At a women-only lecture delivered at the Colonial Theater in New York on November 23, 1909, Kellerman told her audience that “if more girls would swim and dance and care for athletics, instead of rushing into matrimony as the only joy in the world, there would be fewer divorces.” Having made this declaration, the ‘Australian mermaid’ stripped off her black velvet gown to reveal a black one-piece swimsuit, and jumped into a water tank to demonstrate her aquatic agility. A Cincinnati Enquirer report on the evening noted that “many a woman went away vowing to learn to swim if she had to break ice to do it.”
Over the ensuing decades, Kellerman lived multiple lives in parallel—vaudeville performer; silent film star; author—but they all centered on swimming. This mix of athletics and the arts was not entirely unusual at the time—another champion long-distance swimmer, Rose Pitonof of Massachusetts, was headlining vaudeville shows circa 1910—but Kellerman’s particularly fetching fusion of swimming and entertainment had a beguiling appeal. “The average genius in athletics or the arts is apt to be a frump,” wrote an Oakland Tribune reporter in 1908. “Miss Kellerman escapes this charge; she is gifted with both beauty and style.”
The totally non-frumpy Kellerman was so fetching that in 1905 she even garnered a marriage proposal while spluttering across the English Channel covered in porpoise grease. An accomplished male swimmer who was splashing alongside her to keep pace lasted a mere half-hour in her shining presence before he turned to her and proposed.
“I told him I preferred waiting until I saw him out of the water,” Kellerman said in 1907. Having re-encountered him at a supper given in her honor, she discovered he was “of short stature, so I declined his flattering offer.”
Looks were important to Kellerman, but her approach to beauty was influenced by the expectations that had been placed on her. In 1910, Dr. Dudley Allen Sargent, director of the Harvard University Gymnasium, dubbed her “the perfect woman,” having run a tape measure around every part of her body, and concluding that her measurements corresponded almost exactly to those of the Venus de Milo, the famous ancient Greek statue. Kellerman’s water ballet shows were subsequently promoted using that “perfect woman” tagline, often alongside a detailed list of her measurements. Apparently a female performer’s wrist circumference was of scintillating interest to Edwardian theatergoers.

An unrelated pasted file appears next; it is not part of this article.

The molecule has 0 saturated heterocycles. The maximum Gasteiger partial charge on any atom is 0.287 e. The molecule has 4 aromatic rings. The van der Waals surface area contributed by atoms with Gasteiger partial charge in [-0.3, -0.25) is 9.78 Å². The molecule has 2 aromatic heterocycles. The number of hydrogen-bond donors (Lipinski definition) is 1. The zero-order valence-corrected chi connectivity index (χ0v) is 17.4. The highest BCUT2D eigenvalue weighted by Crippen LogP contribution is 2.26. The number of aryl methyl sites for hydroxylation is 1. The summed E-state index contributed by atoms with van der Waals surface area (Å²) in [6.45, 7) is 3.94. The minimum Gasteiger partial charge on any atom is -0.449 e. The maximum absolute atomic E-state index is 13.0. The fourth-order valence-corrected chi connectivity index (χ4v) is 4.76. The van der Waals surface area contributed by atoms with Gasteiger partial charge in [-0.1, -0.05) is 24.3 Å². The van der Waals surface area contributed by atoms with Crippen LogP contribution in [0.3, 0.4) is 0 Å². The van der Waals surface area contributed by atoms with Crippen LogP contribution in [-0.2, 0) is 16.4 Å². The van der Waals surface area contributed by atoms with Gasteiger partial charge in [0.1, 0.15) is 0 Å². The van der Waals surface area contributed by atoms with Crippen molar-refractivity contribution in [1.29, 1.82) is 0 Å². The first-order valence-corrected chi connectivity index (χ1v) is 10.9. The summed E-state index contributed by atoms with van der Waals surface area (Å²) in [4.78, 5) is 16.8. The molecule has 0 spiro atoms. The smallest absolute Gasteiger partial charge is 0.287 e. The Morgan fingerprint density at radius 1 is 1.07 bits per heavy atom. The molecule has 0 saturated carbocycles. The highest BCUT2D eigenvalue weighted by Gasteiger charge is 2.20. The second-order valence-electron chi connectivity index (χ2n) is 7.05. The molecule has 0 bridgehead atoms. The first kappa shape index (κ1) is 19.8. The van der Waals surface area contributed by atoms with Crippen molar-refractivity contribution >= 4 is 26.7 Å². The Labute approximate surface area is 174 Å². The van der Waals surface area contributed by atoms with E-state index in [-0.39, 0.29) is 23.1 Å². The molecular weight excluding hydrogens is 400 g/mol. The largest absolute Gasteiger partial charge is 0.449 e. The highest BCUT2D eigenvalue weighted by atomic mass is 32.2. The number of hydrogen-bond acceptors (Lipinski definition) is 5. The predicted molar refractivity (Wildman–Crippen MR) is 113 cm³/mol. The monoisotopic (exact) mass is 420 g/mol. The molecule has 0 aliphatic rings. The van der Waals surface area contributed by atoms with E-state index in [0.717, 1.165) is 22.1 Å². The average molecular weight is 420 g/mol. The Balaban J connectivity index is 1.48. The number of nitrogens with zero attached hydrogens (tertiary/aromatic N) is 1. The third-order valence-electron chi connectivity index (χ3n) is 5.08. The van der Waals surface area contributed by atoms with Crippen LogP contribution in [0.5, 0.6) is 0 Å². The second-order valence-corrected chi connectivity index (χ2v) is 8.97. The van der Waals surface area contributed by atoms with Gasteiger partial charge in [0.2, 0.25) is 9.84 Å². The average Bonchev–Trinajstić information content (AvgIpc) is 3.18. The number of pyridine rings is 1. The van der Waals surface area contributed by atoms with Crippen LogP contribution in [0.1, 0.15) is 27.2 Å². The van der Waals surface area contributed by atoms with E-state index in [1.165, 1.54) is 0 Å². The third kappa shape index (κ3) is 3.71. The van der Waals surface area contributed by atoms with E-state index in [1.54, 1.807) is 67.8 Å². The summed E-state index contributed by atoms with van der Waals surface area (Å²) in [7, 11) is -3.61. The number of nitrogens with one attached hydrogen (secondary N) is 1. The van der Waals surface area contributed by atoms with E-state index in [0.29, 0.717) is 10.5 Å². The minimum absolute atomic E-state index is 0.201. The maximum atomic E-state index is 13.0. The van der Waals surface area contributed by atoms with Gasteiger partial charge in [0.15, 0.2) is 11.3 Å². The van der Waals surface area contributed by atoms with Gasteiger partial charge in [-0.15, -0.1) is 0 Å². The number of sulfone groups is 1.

Perhaps the most appealing aspect of Kellerman’s legacy is the way in which she acknowledged the desire for, and appeal of, beauty while advocating female strength, confidence, and self-determination. Swimming was her solution, and she was determined to convince American women of its merits. In a 1907 newspaper column she even provided swimming lessons for readers who didn’t live near water, advising them to “perfect the rudiments of the essential stroke” by lying prone on a chair “in one’s own boudoir,” extending the arms and legs, and flailing them elegantly until tired. (If that seemed too daunting, Kellerman advised the reader to “throw one’s self first across the bed” and try the leg-arm wiggling there.)
“I insist that swimming is not only a splendid sport for women, but that it is the sport for women,” she wrote in Physical Beauty, How to Keep It. Not only did she deem swimming the one factor ”to which, more than any other thing, I owe my personal development and success in life,” she declared it “more beneficial to the complexion than all the skin lotions that were ever invented.”